CHICAGO - Chicago's revenue collections continued to slide over the last month, boosting the current budget shortfall by nearly $14 million to $64.3 million, Mayor Richard Daley's chief of staff, Paul Volpe, warned Friday.

"This downward economic trend will likely last throughout the year or longer, and despite our cost-cutting and improved management efforts, we are concerned that city revenue deficits could grow even larger," Volpe said.

The city's tax on real estate transactions continued to dip, with collections falling $11.8 million short of budget projections. The $3.3 million collected on the tax during February marked the lowest amount for a single month since 1996. Sales and income and cigarette taxes also fell short of projections, while utility taxes came in above estimates.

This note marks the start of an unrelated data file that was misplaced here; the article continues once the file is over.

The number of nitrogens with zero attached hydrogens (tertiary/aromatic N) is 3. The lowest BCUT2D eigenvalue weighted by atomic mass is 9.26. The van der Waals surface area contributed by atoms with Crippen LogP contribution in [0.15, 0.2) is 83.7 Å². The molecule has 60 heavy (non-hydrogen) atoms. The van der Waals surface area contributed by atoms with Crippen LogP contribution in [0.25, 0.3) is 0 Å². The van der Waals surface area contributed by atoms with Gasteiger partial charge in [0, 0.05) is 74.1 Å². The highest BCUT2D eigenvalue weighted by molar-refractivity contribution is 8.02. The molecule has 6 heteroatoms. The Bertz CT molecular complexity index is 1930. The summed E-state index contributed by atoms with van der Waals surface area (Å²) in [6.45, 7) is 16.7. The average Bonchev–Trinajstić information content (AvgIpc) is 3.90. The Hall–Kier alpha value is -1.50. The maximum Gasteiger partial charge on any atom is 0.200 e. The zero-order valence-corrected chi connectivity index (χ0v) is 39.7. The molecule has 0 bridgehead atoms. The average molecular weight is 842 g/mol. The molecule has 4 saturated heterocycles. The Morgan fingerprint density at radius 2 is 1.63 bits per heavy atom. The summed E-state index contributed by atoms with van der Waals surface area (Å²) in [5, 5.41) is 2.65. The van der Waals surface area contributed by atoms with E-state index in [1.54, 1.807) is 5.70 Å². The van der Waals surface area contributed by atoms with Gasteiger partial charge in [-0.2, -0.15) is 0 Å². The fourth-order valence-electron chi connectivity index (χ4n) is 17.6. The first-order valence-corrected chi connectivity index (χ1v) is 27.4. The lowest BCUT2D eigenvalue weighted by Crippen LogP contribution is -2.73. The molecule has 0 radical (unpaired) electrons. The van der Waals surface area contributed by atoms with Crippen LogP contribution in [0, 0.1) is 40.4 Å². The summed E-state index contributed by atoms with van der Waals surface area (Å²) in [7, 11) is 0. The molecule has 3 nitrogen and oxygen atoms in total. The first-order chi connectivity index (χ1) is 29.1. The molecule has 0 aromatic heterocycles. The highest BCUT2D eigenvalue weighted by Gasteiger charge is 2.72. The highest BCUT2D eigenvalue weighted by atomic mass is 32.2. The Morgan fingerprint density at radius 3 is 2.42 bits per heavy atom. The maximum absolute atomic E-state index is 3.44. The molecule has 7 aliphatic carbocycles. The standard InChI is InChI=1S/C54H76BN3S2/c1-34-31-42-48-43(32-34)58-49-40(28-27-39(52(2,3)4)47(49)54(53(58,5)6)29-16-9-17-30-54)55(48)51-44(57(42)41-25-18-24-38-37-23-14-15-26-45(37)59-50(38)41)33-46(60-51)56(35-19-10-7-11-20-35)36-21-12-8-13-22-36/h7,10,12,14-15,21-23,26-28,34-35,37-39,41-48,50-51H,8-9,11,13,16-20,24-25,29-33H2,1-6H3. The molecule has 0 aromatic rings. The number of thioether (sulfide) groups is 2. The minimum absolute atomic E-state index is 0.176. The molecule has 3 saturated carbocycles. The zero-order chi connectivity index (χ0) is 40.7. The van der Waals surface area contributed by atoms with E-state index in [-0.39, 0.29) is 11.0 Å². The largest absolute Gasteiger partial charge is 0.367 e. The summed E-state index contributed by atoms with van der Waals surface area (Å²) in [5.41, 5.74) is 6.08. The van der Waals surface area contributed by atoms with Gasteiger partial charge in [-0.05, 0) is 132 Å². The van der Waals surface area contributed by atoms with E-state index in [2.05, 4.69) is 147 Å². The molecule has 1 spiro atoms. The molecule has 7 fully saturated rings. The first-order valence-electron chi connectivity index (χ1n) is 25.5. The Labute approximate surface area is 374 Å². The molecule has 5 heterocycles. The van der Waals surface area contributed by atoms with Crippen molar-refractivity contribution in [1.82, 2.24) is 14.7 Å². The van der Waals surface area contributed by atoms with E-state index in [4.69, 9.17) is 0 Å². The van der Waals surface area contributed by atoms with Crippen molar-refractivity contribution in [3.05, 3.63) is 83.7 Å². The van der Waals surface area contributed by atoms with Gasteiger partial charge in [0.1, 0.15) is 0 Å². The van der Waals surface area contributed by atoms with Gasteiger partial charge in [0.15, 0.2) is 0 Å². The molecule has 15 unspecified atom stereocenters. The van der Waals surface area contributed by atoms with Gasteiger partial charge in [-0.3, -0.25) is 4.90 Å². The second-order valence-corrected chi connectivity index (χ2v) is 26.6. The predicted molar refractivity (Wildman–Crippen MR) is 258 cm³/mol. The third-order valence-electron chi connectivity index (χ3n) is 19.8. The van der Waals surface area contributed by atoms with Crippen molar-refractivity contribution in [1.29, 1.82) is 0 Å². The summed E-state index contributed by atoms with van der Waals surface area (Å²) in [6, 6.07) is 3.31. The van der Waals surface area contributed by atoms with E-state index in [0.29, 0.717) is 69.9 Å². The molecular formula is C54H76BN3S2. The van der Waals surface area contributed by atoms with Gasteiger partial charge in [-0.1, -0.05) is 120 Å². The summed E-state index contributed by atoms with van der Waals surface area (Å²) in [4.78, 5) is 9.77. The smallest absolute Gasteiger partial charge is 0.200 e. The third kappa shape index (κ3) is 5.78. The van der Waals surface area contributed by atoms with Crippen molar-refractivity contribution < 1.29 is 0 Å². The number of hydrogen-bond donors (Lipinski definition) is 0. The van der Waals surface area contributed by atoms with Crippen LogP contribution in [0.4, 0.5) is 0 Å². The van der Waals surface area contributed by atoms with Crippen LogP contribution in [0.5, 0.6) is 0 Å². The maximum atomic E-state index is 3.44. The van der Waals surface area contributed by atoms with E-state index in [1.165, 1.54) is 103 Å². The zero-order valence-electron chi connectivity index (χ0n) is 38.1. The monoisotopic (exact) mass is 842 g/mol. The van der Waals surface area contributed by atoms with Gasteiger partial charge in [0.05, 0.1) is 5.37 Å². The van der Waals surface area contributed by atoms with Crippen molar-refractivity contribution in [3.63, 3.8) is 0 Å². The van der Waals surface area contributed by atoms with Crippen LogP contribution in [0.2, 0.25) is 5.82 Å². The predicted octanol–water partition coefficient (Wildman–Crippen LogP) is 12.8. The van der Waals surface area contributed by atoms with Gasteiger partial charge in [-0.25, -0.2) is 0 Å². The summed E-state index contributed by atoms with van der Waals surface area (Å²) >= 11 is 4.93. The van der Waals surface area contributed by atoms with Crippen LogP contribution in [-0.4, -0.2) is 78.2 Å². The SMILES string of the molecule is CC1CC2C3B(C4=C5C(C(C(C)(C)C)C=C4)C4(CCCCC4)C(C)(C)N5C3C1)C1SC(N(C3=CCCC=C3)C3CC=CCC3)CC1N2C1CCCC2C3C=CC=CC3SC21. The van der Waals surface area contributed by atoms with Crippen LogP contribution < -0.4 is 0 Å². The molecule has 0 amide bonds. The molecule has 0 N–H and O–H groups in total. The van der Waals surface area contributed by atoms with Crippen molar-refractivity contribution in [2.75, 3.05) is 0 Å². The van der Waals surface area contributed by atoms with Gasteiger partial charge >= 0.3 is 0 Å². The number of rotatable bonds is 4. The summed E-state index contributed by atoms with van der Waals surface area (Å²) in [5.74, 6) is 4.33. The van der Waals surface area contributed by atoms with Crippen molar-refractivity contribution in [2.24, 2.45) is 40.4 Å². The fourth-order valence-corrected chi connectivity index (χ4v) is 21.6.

The city has enacted a series of cuts and management steps to trim the deficit down to about $33 million. Volpe's monthly updates are seen by some as setting the stage for seeking additional layoffs to help keep the $6 billion 2009 budget balanced.

Volpe has also warned that the city may need to further dip into a mid-term $325 million rainy-day reserve fund that was established with proceeds of the $1.2 billion lease of its parking meters. The city is already using $150 million from the fund, which is supposed to support the budget through 2012.

Chicago closed a $469 million combined deficit last year in its 2008 and 2009 budgets through a combination of tax increases, layoffs, debt restructuring, and proceeds of the parking meter lease and pending Midway Airport lease. Its $6 billion of general obligation bonds are rated AA by Fitch Ratings, Aa3 by Moody's Investors Service, and AA-minus by Standard & Poor's.

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